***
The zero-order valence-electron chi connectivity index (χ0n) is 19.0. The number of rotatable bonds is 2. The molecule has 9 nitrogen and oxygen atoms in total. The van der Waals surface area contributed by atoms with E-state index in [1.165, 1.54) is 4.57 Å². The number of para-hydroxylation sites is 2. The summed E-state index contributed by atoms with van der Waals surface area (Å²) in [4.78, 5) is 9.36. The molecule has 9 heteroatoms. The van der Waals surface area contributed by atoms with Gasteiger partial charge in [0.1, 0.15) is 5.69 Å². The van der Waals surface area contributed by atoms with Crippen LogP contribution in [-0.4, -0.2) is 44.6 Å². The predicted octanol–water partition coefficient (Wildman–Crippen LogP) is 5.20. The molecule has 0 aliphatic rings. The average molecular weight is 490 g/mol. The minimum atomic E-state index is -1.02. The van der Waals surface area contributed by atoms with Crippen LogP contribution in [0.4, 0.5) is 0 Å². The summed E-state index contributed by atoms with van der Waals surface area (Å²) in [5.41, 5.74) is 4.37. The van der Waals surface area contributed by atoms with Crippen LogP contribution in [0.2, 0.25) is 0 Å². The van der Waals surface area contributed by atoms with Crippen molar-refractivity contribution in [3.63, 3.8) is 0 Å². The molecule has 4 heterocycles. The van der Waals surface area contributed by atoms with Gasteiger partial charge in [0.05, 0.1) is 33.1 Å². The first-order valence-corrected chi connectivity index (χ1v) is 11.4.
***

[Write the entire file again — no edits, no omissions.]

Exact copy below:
The zero-order valence-electron chi connectivity index (χ0n) is 19.0. The number of rotatable bonds is 2. The molecule has 9 nitrogen and oxygen atoms in total. The van der Waals surface area contributed by atoms with E-state index in [1.165, 1.54) is 4.57 Å². The number of para-hydroxylation sites is 2. The summed E-state index contributed by atoms with van der Waals surface area (Å²) in [4.78, 5) is 9.36. The molecule has 9 heteroatoms. The van der Waals surface area contributed by atoms with Gasteiger partial charge in [0.1, 0.15) is 5.69 Å². The van der Waals surface area contributed by atoms with Crippen LogP contribution in [-0.4, -0.2) is 44.6 Å². The predicted octanol–water partition coefficient (Wildman–Crippen LogP) is 5.20. The molecule has 0 aliphatic rings. The average molecular weight is 490 g/mol. The minimum atomic E-state index is -1.02. The van der Waals surface area contributed by atoms with Crippen LogP contribution in [0.4, 0.5) is 0 Å². The summed E-state index contributed by atoms with van der Waals surface area (Å²) in [5.41, 5.74) is 4.37. The van der Waals surface area contributed by atoms with Crippen LogP contribution in [0.2, 0.25) is 0 Å². The van der Waals surface area contributed by atoms with Crippen molar-refractivity contribution in [3.63, 3.8) is 0 Å². The molecule has 4 heterocycles. The van der Waals surface area contributed by atoms with Gasteiger partial charge in [0.05, 0.1) is 33.1 Å². The first-order valence-corrected chi connectivity index (χ1v) is 11.4.